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internet marketing

Brand reputation management and the media channels

The term brand reputation management has been around for some time now and, over the past year or so, more websites have explored the possibilities of getting away from the hackneyed SEO tag and have embraced the need for brand restoration and management as forms of modern business communications are far broader and personal than reacting to negative posts on Google. A recent article on Mashable spoke with five companies, with each taking a different path to co-ordinating a company’s message on various media classes. Some media types work much better with personalised communications, such as Twitter, with personal customer interactions, suggestions, industry retweets, adventures, film and documentaries, while Facebook seems to lend itself towards more behind-the-scenes content, such as newsletters, Instagram posts, video links, magazine features, Google maps of store locations, product launches, books, customer photos, exclusive discounts for Facebook fans, news updates, etc. So when we talk about brand reputation management it surely isn’t all about mere brand restoration from an unscrupulous business rival or dissatisfied customer. It goes much further than traditional SEO and the manipulation of search engine listings; this involves looking at all the major media channels and deciding what approach should be taken and how to achieve it. In the Mashabale articles, they cited women’s apparel fashion designer Tory Burch as perhaps the best spokesperson on how to achieve this mix, when she opined that “social networks are not best used as a conduit to the brand’s marketing messages, but rather a place for “of the moment” and “off-the-cuff” comments that are “compelling”. Add to this the blog, YouTube promotional videos, Pinterest and Tumblr and you perhaps get to the point where the brand consultant brings scope and understanding of how these media types work to the table. Social communications require a voice that lends itself to feeling a connection with the brand: they want the company to be approachable. But keeping the voice consistent and broadcast in tones relevant across a disparate range of media channels is challenging

Google’s First Page… Guaranteed! – A SPN Exclusive Article

A couple of weeks ago, I visited one of the Internet Marketing/Small Business forums that I’m a member of, and noticed a new member had posted a typical newbie question in the SEO forum. The member wanted to know how she could be guaranteed to get her website on the first page of Google. As usual, members came crawling out of the woodwork with advice – including members who didn’t even own a website. Unfortunately, that’s pretty typical on Internet Marketing/Small Business forums… members who don’t own a website instructing other members how to get on the first page of Google… members who don’t own a business dispensing business advice. So be careful where you get your advice from… but I digress. Not surprisingly, not a single member responded with the correct answer. And what is the correct answer? The correct answer is there is NO magic bullet that will assure a first page ranking on Google. Never has been, never will be.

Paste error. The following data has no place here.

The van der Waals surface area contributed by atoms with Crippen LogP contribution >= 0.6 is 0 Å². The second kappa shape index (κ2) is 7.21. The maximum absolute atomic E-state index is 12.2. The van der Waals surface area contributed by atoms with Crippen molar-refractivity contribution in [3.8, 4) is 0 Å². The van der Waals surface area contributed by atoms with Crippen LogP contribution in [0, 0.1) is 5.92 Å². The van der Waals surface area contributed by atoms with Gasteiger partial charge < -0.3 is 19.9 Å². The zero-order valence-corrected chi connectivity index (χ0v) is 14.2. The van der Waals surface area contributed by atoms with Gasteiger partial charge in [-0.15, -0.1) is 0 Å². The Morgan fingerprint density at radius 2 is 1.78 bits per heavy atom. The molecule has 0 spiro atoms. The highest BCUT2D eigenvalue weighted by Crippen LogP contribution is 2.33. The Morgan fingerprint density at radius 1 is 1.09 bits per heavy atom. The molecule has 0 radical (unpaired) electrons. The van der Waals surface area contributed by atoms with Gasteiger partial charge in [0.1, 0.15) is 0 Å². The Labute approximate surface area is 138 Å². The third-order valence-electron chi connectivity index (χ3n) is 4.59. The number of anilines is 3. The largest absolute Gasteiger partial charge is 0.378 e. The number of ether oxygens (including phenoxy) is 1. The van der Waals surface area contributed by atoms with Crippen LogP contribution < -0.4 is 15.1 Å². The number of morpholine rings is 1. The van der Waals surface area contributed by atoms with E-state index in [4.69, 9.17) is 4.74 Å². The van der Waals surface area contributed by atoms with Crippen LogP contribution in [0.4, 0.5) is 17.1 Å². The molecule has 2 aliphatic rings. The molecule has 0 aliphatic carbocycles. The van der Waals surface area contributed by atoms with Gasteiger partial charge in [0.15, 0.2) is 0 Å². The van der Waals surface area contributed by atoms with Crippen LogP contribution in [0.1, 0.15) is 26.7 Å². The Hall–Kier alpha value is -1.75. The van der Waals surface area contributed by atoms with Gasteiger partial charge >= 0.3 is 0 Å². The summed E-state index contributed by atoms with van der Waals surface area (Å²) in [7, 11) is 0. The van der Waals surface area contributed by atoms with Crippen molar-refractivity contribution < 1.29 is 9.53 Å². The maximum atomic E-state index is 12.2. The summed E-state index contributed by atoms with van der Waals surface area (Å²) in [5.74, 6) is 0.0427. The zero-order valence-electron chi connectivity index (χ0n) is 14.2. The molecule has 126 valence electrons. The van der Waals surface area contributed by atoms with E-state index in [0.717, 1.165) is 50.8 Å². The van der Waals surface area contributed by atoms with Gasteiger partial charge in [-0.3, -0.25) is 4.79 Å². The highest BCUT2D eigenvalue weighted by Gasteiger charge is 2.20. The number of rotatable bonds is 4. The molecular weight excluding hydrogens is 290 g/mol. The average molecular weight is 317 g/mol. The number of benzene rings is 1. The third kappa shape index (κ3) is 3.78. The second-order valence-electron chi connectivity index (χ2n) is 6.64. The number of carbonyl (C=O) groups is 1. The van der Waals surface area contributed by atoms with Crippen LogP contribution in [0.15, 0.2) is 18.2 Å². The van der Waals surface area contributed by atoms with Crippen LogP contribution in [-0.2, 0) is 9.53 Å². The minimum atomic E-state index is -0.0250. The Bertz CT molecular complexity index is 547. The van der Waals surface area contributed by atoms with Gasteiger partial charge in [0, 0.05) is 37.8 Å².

How To Measure The Return On Investment For Social Media In Marketing

“ROI on Social Media? What bloody ROI?” It’s only the first week of January 2012 and already I’m hearing the same refrain as 2011! “How do we calculate the ROI on social media in marketing?” When you begin using social media in your marketing strategy or as a stand alone campaign, it is hard to determine how those numbers of followers and ‘likers’ stack up against delivery of a return on investment. We have clients who ask us this regularly so here’s some clarity for you. Measuring social media ROI is very difficult for a few reasons. The first is that it is very hard to use social media trackers for individual sales and the second is that social media is not a direct sales channel, it’s a relationship marketing tool.

2012 Resolution – Avoid 7 New Website Legal Compliance Gotchas

Your personal New Year’s resolutions are important. You bet. However, if you’re a SaaS or Internet marketer, your best-laid plans for 2012 may hit the skids if you fail to avoid new website legal compliance gotchas that emerged in 2011. So, It’s highly recommended that you add to your personal resolutions the requirement to review the checklist of critical developments and related gotchas in these 2 categories: privacy and Internet marketing.

Who Owns The Copyright of Work Created By A Contractor? A Trap For The Unwary

It’s really basic: ownership of the copyright in work a business pays for can often be critical for successful commercialization of that work. Unfortunately, the U.S. Copyright contains arcane provisions that will often produce a counter-intuitive result – leaving full copyright ownership with the contractor. How could this possibly be?? Internet attorneys, advisors and businesses cannot afford not to be aware of the applicable laws

Website Marketing Tips

Without good marketing your website might as well not exist. After all, what is the point of a good product if no …